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Showing: 1-10 results of 348

FIRST ACT SCENE Morning-room in Algernon’s flat in Half-Moon Street.  The room is luxuriously and artistically furnished.  The sound of a piano is heard in the adjoining room. [Lane is arranging afternoon tea on the table, and after the music has ceased, Algernon enters.] Algernon.  Did you hear what I was playing, Lane? Lane.  I didn’t think it polite to listen, sir. Algernon.  I’m sorry for that,... more...

INTRODUCTION The greatest of English dramatists except Shakespeare, the first literary dictator and poet-laureate, a writer of verse, prose, satire, and criticism who most potently of all the men of his time affected the subsequent course of English letters: such was Ben Jonson, and as such his strong personality assumes an interest to us almost unparalleled, at least in his age. Ben Jonson came of the stock that was centuries after to give to... more...

ACT I (SCENE.—DR. STOCKMANN'S sitting-room. It is evening. The room is plainly but neatly appointed and furnished. In the right-hand wall are two doors; the farther leads out to the hall, the nearer to the doctor's study. In the left-hand wall, opposite the door leading to the hall, is a door leading to the other rooms occupied by the family. In the middle of the same wall stands the stove, and, further forward, a couch with a... more...

FIRST ACT SCENE The octagon room at Sir Robert Chiltern’s house in Grosvenor Square. [The room is brilliantly lighted and full of guests.  At the top of the staircase stands lady chiltern, a woman of grave Greek beauty, about twenty-seven years of age.  She receives the guests as they come up.  Over the well of the staircase hangs a great chandelier with wax lights, which illumine a large eighteenth-century French... more...

ACT I The MARCH'S dining-room opens through French windows on one of thosegardens which seem infinite, till they are seen to be coterminouswith the side walls of the house, and finite at the far end, becauseonly the thick screen of acacias and sumachs prevents another housefrom being seen. The French and other windows form practically allthe outer wall of that dining-room, and between them and the screenof trees lies the difference between the... more...


ACT I SCENE I The curtain rises on the BARTHWICK'S dining-room, large,modern, and well furnished; the window curtains drawn.Electric light is burning. On the large round dining-table isset out a tray with whisky, a syphon, and a silvercigarette-box. It is past midnight.A fumbling is heard outside the door. It is opened suddenly;JACK BARTHWICK seems to fall into the room. He stands holdingby the door knob, staring before him, with a beatific... more...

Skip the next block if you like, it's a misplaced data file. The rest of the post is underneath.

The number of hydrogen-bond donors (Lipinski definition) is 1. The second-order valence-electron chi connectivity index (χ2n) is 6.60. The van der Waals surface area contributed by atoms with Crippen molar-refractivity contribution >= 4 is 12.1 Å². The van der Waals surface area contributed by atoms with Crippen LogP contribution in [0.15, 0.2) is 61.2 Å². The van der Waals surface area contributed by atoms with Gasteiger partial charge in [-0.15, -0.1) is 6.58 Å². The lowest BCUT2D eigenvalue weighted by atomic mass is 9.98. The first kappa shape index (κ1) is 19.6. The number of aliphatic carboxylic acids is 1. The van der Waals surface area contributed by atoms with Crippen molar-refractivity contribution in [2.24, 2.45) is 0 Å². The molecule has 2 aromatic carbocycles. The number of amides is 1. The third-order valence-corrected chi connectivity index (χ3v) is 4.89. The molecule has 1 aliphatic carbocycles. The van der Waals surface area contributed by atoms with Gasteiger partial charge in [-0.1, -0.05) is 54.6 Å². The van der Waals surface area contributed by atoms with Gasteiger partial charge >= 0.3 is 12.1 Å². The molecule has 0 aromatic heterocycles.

PREFACE In 1869, having read the Antigone with a pupil who at the time had a passion for the stage, I was led to attempt a metrical version of the Antigone, and, by and by, of the Electra and Trachiniae. I had the satisfaction of seeing this last very beautifully produced by an amateur company in Scotland in 1877; when Mrs. Fleeming Jenkin may be said to have ‘created’ the part of Dêanira. Thus encouraged, I completed the... more...

The twelfth of May, 1796, in north Italy, at Tavazzano, on the road from Lodi to Milan. The afternoon sun is blazing serenely over the plains of Lombardy, treating the Alps with respect and the anthills with indulgence, not incommoded by the basking of the swine and oxen in the villages nor hurt by its cool reception in the churches, but fiercely disdainful of two hordes of mischievous insects which are the French and Austrian armies. Two days... more...

SCENE I Afternoon, on the departure platform of an Austrian railwaystation. At several little tables outside the buffet personsare taking refreshment, served by a pale young waiter. On aseat against the wall of the buffet a woman of lowly station issitting beside two large bundles, on one of which she has placedher baby, swathed in a black shawl. WAITER. [Approaching a table whereat sit an English traveller and his wife] Two coffee?... more...

ACT I At the most wretched hour between a black night and a wintry morning in the year 1777, Mrs. Dudgeon, of New Hampshire, is sitting up in the kitchen and general dwelling room of her farm house on the outskirts of the town of Websterbridge. She is not a prepossessing woman. No woman looks her best after sitting up all night; and Mrs. Dudgeon's face, even at its best, is grimly trenched by the channels into which the barren forms and... more...